• Hi Ann, Captioning is free on meeting platforms, including Google Meet and Zoom. Smart Phone captioning apps like Otter for iPhones and Google Live Transcribe for Androids are also free. If your organizing is using a meeting platform that doesn’t have captions, ask them to switch to Zoom or Google Meet. You can also turn on your smart phone captions and set the phone up next to your computer. It will provide live captioning. CART live captioning is usually best (depending on the skill of the captioner ) and no caption app is perfect. I sometimes use the captions provided supplemented by Otter, because sometimes one app will catch a phrase that the other missed. I also use speech reading on virtual meetings. Set your Zoom to speaker mode, rather than gallery, and you will be able to see the speaker better. And of course no masks on virtual meetings.
      I don’t use AVA or other apps because Otter is so good, and I don’t use Go To Meeting because it’s basically not offered. I can usually follow a personal call on FaceTime, because it’s a familiar voice and face, and if I’m having trouble I set up Otter. For regular phone calls I use Innocaption — another free app. There really is no reason you should pay for captions. The apps are all free.
      If you can’t afford a Smart Phone, buy a cheap Android device without phone access — just apps. But if you can afford a smart phone, it may be the best assistive device you can get.
      I see lots of comments. Maybe others have offered other suggestions.


    • It’s still so important to educate so many others about our need for captioning for equal communication access. As mentioned by Katherine, all Zoom accounts have automatic captioning systems for free now, yet it’s not always turned on, and you have to ask (preferably in advance of any online meeting). These machine systems are far from perfect yet they help hugely, Human CARTCaptioning professional providers have been very busy during the pandemic also, needed for schools, medical sessions, etc.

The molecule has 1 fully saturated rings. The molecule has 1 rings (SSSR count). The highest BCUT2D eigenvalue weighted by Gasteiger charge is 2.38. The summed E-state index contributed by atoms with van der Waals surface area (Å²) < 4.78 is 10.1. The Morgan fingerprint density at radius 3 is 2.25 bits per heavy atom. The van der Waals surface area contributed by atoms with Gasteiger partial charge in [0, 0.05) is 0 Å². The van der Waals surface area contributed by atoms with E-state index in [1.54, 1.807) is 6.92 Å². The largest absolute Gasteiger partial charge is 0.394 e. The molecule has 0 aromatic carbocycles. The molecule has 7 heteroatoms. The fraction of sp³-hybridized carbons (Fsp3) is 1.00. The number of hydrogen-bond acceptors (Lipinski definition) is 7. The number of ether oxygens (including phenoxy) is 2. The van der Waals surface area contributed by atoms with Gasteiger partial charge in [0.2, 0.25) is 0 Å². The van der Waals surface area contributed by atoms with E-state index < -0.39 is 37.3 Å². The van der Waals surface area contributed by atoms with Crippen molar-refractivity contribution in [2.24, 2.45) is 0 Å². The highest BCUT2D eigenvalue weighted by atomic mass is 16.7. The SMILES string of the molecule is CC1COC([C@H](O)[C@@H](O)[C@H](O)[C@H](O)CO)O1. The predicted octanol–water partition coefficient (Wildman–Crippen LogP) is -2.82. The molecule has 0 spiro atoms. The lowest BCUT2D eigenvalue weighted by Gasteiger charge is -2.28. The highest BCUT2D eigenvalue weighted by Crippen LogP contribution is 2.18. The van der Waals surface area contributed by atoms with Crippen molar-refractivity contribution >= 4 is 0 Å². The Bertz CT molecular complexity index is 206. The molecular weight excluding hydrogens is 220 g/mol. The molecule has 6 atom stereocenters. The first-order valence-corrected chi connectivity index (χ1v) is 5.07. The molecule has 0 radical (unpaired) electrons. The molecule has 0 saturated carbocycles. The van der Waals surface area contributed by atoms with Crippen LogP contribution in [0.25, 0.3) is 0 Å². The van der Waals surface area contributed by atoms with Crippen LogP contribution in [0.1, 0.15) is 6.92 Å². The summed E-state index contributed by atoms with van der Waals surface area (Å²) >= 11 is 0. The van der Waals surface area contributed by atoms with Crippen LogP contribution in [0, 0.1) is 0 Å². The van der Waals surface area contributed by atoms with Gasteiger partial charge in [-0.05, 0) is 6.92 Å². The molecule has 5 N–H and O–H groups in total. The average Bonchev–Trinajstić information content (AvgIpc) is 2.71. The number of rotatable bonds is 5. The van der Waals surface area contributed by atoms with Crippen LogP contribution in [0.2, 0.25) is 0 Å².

Regarding Otter, which I’ve also been using, they sent an email the other day they are reducing the free time from 40 to 30 minutes – sigh.

      Advocacy for captioning in so many other places has been somewhat slower during these many months of the pandemic, though some are making great efforts (e.g. for open captions at movies).

      As for captioning reducing our “hearing’ acuity – provocative and good question. Could be time to get to the audiologist for testing, and/or perhaps push oneself to listen actively again, while captions are on, as mentioned by others. At the same time, some of the fatigue or anxiety associated with these times probably makes many of us a little “lazy” at times and we deserve to rest our ears sometimes also.